All uniformed soldiers are required to say hello when encountered and recognized by persons qualified (by rank) to say hello, except when it is inappropriate or impractical (on public transport such as airplanes and buses, in public places such as theaters or while driving a vehicle ). A greeting is also given:

  • Quando si suona l’inno nazionale degli Stati Uniti, "Color", "Hil to the Chief" o inni nazionali stranieri.
  • For the unprotected National Color outdoors.
  • On solemn occasions, such as change of command or funerals.
  • During wake-up calls and retreats, while the flag is raised or lowered.
  • While the honors ring out.
  • When you swear to be true to the US flag on the outside.
  • When the control of the formations is reversed.
  • When rendering reports.
  • To the officers of friendly countries.

Greetings are not required when:

  • Indoors, unless you report to an officer or on duty as a guard.
  • Prisoner.
  • The greeting is obviously inappropriate. In any case not covered by detailed instructions, greetings.
  • Either the elder or the subordinate is dressed in plain clothes.

In general, you don’t salute when you are working (for example, under your vehicle doing maintenance), indoors (except when reporting), or when saluting is not practical (carrying articles with both hands, for example). A good rule of thumb is: if you are outside and the greeting is practical, do it. Outside there are theater tents, shelters above gas pumps, covered walkways, and other similar sheds open on the sides.

Health is not just a converted honor. This is a privileged gesture of respect and trust among the soldiers. Remember the salute is not only prescribed by regulation but is also recognition of each other’s commitment, abilities, and professionalism.

Some historians believe that the hand greeting began in the late Roman period, when killings were the order of the day. A citizen who wanted to see a public official had to step forward with his right hand raised to prove that he is not holding a gun. The armored knights raised their visors with their right hand as they met their mate. This practice gradually became a way of showing respect and in early American history it sometimes involved taking off your hat. In 1820, this movement was modified to touch a hat and has since become the hand salute used today. Greetings to show respect to the officer, flag or our country.

Health is commonly misunderstood outside the military. Some consider it a gesture of servility, as the young man greets the older one, but we know that it is quite the opposite. A salute is an expression that is considered to be members of the arms profession; who have made a personal commitment to sacrifice themselves to preserve our lifestyle. The fact that the youngest is the first to deliver the greeting is just a matter of etiquette – the folded or returned greeting is the same statement.

The way you greet says a lot about you as a soldier. A proud and wise greeting shows pride in yourself and in your unity and confidence in your skills as a soldier. A sloppy salute might mean that you’re ashamed of your unit, lack confidence, or at the very least, that you haven’t learned how to salute correctly.

When you say hello, turn your head and eyes towards the person or flag you are waving. He raises his hand to the correct position with a smart move without any preparation. When you lower the salute, lower your arm directly into its natural lateral position without hitting the leg or moving the arm to the side. Any adornment in the greeting is inappropriate.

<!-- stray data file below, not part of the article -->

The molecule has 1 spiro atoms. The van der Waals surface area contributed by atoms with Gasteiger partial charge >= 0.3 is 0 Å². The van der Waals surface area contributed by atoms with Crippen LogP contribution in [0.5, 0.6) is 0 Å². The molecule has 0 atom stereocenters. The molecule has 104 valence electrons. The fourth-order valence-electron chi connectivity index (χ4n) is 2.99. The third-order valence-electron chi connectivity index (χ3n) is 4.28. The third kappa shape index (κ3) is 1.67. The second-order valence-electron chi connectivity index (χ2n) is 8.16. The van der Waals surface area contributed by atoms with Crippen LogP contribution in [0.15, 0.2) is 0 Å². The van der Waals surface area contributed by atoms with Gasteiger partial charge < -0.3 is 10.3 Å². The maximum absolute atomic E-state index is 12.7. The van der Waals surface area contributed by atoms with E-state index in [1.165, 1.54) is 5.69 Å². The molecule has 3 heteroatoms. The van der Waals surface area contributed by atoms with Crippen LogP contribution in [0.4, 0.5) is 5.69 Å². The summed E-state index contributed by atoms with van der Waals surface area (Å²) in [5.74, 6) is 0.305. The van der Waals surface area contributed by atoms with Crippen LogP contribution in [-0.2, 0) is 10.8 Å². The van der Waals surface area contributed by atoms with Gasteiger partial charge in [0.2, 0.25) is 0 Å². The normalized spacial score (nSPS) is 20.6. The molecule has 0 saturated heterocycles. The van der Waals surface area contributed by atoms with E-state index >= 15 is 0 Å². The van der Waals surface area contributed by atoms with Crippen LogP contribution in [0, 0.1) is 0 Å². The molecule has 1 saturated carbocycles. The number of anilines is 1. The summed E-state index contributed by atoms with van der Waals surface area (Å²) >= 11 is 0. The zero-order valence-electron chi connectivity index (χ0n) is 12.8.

The correct way to greet with or without a cap is to raise the right hand until the tip of the index finger touches the outer edge of the right eyebrow (just above and to the right side of the right eye). While wearing the headdress, the index finger touches the headgear slightly above and to the right of the right eye. The fingers are together, straight and the thumb is in line with the fingers. The hand, wrist and forearm are straight, forming a straight line from the elbow to the fingertips. Your arm (from elbow to shoulder) is level with the ground.

All uniformed soldiers are required to say hello when encountered and recognized by persons qualified (by rank) to say hello, except when it is inappropriate or impractical (on public transport such as airplanes and buses, in public places such as theaters or while driving a vehicle ). A greeting is also given:

  • Quando si suona l’inno nazionale degli Stati Uniti, "Color", "Hil to the Chief" o inni nazionali stranieri.
  • For the unprotected National Color outdoors.
  • On solemn occasions, such as change of command or funerals.
  • During wake-up calls and retreats, while the flag is raised or lowered.
  • While the honors ring out.
  • When you swear to be true to the US flag on the outside.
  • When the control of the formations is reversed.
  • When rendering reports.
  • To the officers of friendly countries.

Greetings are not required when:

  • Indoors, unless you report to an officer or on duty as a guard.
  • Prisoner.
  • The greeting is obviously inappropriate. In any case not covered by detailed instructions, greetings.
  • Either the elder or the subordinate is dressed in plain clothes.

In general, you don’t salute when you are working (for example, under your vehicle doing maintenance), indoors (except when reporting), or when saluting is not practical (carrying articles with both hands, for example). A good rule of thumb is: if you are outside and the greeting is practical, do it. Outside there are theater tents, shelters above gas pumps, covered walkways, and other similar sheds open on the sides.

There is no definitive beginning in the history of the military salute. Most sources speculate that the roots of this revered tradition go back to Roman times, when killers were the order of the day. It is believed that the raising of the right hand was a gesture that showed that they were not shielding any type of weapon. Apparently, the knights raised their helmets with their right hand to greet their mate or superior.